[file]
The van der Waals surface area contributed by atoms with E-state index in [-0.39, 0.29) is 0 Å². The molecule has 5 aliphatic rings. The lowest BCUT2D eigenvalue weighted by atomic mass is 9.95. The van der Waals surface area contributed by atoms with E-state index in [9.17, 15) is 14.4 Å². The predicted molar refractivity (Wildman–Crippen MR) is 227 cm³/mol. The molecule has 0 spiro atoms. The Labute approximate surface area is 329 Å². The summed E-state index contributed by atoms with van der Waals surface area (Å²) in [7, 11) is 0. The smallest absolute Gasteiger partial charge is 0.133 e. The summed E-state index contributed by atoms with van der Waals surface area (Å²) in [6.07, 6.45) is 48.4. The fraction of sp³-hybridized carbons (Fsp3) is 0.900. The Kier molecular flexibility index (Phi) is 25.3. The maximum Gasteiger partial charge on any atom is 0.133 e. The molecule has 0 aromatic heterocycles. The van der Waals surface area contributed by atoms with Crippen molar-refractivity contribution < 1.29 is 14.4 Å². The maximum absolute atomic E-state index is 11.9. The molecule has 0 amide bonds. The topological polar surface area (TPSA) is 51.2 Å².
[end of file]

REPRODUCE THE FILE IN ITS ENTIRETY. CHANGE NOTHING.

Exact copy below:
The van der Waals surface area contributed by atoms with E-state index in [-0.39, 0.29) is 0 Å². The molecule has 5 aliphatic rings. The lowest BCUT2D eigenvalue weighted by atomic mass is 9.95. The van der Waals surface area contributed by atoms with E-state index in [9.17, 15) is 14.4 Å². The predicted molar refractivity (Wildman–Crippen MR) is 227 cm³/mol. The molecule has 0 spiro atoms. The Labute approximate surface area is 329 Å². The summed E-state index contributed by atoms with van der Waals surface area (Å²) in [7, 11) is 0. The smallest absolute Gasteiger partial charge is 0.133 e. The summed E-state index contributed by atoms with van der Waals surface area (Å²) in [6.07, 6.45) is 48.4. The fraction of sp³-hybridized carbons (Fsp3) is 0.900. The Kier molecular flexibility index (Phi) is 25.3. The maximum Gasteiger partial charge on any atom is 0.133 e. The molecule has 0 aromatic heterocycles. The van der Waals surface area contributed by atoms with Crippen molar-refractivity contribution < 1.29 is 14.4 Å². The maximum absolute atomic E-state index is 11.9. The molecule has 0 amide bonds. The topological polar surface area (TPSA) is 51.2 Å².